Celebrating the Holidays When a Spouse Is Deployed
“It’s my party and I can cry if I want to.” This was my attitude when my husband, a Marine pilot, was deployed over the holidays. His four deployments have separated us over four Thanksgivings, four Christmases, and of course, four Valentine’s Days. It was hard, especially the first few times. Then I discovered the secret of not only coping, but of celebrating with a light heart.
The first few holidays David was deployed, I went back to Canada where my parents live so I wouldn’t have to be by myself. But that became costly and it was too much work dragging four kids on the airplane.
I remember the day I determined to finally spend Christmas at home without running away. I imagined waking up Christmas morning, with my four children tugging on my pajamas, excited to see what was under the tree. Then I felt anxious, knowing I would miss out on what I knew so many other couples were doing… drinking eggnog together, making pancakes, dancing to Christmas music.
And what about David? I knew he was having just as difficult a time. It was just different. What was he eating in Iraq during Thanksgiving? At least I was invited to a friend’s house, no matter how awkward it felt sitting at a formal dining room table with her and her husband. David was probably eating hot dogs and chips, perhaps the candy I sent him. And then he would take a baby wipe and wash his hands afterwards, seeing as there was lack of sinks and water. Of course, he would be imagining what I was doing with our kids, wanting to be home to fry a turkey and make a bon-fire, and just hang out.
As Christmas approached, he was probably looking in his mailbox wondering when a gift would come for him. What about a card? Was anybody back home thinking about him?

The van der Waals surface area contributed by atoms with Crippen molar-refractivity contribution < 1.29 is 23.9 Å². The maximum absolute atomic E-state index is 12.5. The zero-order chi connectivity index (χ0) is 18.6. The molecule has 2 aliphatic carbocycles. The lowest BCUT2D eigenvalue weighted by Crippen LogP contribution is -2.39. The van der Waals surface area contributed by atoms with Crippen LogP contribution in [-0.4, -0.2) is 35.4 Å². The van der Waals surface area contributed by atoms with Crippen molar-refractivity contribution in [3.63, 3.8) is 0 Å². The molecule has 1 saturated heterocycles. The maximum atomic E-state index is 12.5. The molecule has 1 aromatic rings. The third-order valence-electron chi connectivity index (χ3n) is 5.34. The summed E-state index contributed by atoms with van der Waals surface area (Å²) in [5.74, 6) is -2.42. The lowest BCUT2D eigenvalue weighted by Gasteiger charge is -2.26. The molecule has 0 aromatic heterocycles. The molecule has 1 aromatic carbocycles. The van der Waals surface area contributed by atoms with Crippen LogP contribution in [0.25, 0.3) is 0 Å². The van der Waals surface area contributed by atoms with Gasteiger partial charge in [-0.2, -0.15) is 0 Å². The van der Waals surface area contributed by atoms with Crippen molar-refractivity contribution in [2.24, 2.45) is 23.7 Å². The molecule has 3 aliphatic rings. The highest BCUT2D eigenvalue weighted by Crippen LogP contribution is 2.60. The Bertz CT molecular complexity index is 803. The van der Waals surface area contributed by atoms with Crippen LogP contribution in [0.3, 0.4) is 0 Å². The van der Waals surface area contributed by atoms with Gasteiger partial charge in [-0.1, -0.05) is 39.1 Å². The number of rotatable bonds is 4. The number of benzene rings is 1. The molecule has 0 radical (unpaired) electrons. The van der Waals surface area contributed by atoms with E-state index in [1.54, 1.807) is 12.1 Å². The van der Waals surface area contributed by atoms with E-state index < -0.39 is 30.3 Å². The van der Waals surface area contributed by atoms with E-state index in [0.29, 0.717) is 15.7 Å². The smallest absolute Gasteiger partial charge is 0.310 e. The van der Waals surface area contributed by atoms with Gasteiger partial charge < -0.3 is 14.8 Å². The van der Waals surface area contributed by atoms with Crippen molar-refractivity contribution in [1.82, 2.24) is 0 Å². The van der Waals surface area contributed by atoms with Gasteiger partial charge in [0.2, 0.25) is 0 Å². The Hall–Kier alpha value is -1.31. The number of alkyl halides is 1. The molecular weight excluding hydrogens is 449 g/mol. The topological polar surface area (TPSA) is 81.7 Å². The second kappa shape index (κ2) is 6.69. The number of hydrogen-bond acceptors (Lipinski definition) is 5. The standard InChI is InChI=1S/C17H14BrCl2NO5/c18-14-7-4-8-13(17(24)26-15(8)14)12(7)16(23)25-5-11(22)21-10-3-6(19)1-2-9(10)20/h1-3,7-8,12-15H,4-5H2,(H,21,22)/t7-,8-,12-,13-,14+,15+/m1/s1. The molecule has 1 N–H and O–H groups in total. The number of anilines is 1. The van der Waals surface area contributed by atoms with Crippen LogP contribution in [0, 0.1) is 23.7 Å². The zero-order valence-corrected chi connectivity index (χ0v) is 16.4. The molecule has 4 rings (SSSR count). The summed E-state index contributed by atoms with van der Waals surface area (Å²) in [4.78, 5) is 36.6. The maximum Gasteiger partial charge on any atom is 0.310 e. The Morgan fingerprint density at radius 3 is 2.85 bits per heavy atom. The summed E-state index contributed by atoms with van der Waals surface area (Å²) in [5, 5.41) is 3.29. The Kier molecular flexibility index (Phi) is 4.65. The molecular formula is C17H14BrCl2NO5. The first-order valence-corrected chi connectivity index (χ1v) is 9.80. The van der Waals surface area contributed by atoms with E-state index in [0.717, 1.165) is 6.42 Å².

A new celebration
After languishing through the holidays during David’s first few deployments, it hit me: Why load the holidays with such expectations? Why not see every day as a holiday, a day of celebration?
I began to sit down with my children and make banners and gifts for their father on a daily basis. I would buy the kids gifts on non-calendar holiday days just to show them I celebrated them all the time. Sometimes, it was the simple things they longed to do… reading a book, or playing Frisbee, making crafts, even sitting down on the couch and watching a movie.
We found creative ways to celebrate, even without Daddy around. Every day became Christmas, in a way. Every day became a day of Thanks, and every day became a day of Love in our home. David would even find ways to celebrate with us by sending handmade cards to each of the kids on a regular basis. One year, I received around seven different Valentine cards in a week. I laughed. He knew.
In many ways…we can choose life…living to the fullest, seeing every day as a day of opportunity to celebrate. I have realized it is in all our perspective and how we choose to look at things. I choose life… every day! What about you?
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